SOFTER LABOUR DEMAND, WAGE GROWTH
The moderation in global growth and tightening financial conditions will have “some impact” on labour demand, primarily in the external-oriented manufacturing and modern services sectors, MAS said.
“Notably, the slowdown in global manufacturing demand could act as a drag on the domestic sector’s workforce expansion, given the spillovers through worldwide supply chains, particularly in electronics production. Labour demand in external-oriented modern services could also ease,” it added.
But given the “significant wage flexibility” as well as underlying shortages for skilled workers, labour market adjustments in the external-oriented sectors “should largely take place via a downshift in job vacancies and wage growth, rather than by means of large-scale job losses”.
“Overall, given the starting point of a very tight labour market, there could be some scope for labour demand to weaken and job vacancies to fall without a significant rise in resident unemployment,” said MAS.
Firms will continue to hire non-residents to fill manpower gaps, particularly in sectors such as construction, marine shipyard and process. Together with moderating labour demand, excess labour market tightness should be further alleviated in the first half of next year.
Accordingly, wage growth is expected to moderate in 2023, but “remain slightly above pre-COVID rates”, it said.
“While labour supply constraints are projected to ease in the second half of 2022, they should continue contributing to above-average wage growth, as the effects of a tight labour market on nominal resident wage growth take about three quarters to be fully transmitted,” the report said.
Meanwhile, other factors, such as the progressive wage model for low-wage workers, will add “short-term boosts” to wage growth.
INFLATION TO REMAIN HIGH
Turning to inflation, MAS reiterated its forecasts for core inflation, which excludes accommodation and private transport costs, to average around 4 per cent this year. Overall headline inflation should come in at around 6 per cent.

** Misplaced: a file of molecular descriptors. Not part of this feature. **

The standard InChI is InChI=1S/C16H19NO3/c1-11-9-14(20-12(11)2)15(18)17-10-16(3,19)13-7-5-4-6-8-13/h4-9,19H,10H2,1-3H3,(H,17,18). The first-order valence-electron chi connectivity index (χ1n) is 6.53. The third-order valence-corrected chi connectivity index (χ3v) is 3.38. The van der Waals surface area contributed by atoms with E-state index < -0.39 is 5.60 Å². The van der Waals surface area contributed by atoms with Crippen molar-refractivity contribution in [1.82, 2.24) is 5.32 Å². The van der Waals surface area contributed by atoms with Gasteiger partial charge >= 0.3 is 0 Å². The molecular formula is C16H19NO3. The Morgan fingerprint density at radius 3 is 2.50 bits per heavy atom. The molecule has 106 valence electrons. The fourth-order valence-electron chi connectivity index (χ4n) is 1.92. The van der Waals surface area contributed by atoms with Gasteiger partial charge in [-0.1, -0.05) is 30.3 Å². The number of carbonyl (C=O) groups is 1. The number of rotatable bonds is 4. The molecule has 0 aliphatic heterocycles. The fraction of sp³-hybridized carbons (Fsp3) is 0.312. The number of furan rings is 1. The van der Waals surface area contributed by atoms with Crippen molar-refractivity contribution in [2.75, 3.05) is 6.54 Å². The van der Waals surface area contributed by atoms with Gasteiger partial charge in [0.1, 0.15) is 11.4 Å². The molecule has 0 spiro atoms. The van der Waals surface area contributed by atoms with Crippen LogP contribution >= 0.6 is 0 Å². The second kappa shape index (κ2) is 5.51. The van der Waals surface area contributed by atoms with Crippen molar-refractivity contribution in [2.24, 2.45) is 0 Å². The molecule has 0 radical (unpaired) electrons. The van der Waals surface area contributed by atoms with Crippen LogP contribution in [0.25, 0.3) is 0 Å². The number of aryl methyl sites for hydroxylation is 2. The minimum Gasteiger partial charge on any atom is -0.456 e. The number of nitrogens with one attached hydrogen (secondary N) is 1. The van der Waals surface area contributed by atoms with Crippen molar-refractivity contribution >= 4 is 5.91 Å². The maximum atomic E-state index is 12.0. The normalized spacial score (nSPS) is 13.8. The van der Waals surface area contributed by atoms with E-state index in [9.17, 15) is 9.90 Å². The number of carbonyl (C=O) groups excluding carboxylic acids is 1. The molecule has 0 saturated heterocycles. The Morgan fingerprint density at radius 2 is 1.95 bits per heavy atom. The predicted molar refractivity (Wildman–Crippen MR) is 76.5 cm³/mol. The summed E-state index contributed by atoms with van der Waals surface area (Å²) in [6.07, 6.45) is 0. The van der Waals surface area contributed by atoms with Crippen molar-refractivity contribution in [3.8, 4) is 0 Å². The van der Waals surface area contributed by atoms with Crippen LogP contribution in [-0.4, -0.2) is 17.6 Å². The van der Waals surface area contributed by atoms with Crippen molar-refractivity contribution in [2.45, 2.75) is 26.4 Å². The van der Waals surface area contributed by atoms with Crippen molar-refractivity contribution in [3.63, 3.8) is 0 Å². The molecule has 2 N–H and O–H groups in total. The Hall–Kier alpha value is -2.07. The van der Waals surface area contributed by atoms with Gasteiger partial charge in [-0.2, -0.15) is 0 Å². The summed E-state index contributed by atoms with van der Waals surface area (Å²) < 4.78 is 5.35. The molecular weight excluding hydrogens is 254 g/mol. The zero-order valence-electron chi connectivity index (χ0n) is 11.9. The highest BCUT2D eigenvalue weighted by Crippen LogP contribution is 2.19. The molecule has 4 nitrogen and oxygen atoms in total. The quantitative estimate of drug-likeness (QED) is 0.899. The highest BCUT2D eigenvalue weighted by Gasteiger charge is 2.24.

This is due to imported inflation likely remaining “significant” across a range of goods and services, while a tight labour market will continue to support firm wage increases.
Also, amid conducive demand conditions, businesses are expected to raise prices further to pass on the imported and domestic costs that have accumulated within production chains in Singapore and abroad.
Latest data showed Singapore’s core inflation rising further to 5.3 per cent in September, driven mainly by larger increases in the prices of food, services and retail and other goods. This is higher than the 5.1 per cent in August.
Headline consumer price index, or overall inflation, was 7.5 per cent year-on-year in September, unchanged from August.
Core inflation is expected to remain elevated in the first half of next year, before “moderating more discernibly” in the second half as cost pressures ease and demand conditions soften, MAS said.
For 2023, taking into account all factors including a hike in the Goods and Services Tax (GST), core and headline inflation are projected to average between 3.5 and 4.5 per cent, and 5.5 to 6.5 per cent respectively.
Excluding the effects of the GST increase, core inflation will come in at 2.5 to 3.5 per cent, while headline inflation is set to average at 4.5 to 5.5 per cent.
MAS reiterated that the cumulative effects of its five monetary policy tightening moves since October last year will help “ensure medium-term price stability as a basis for sustainable growth in the economy”.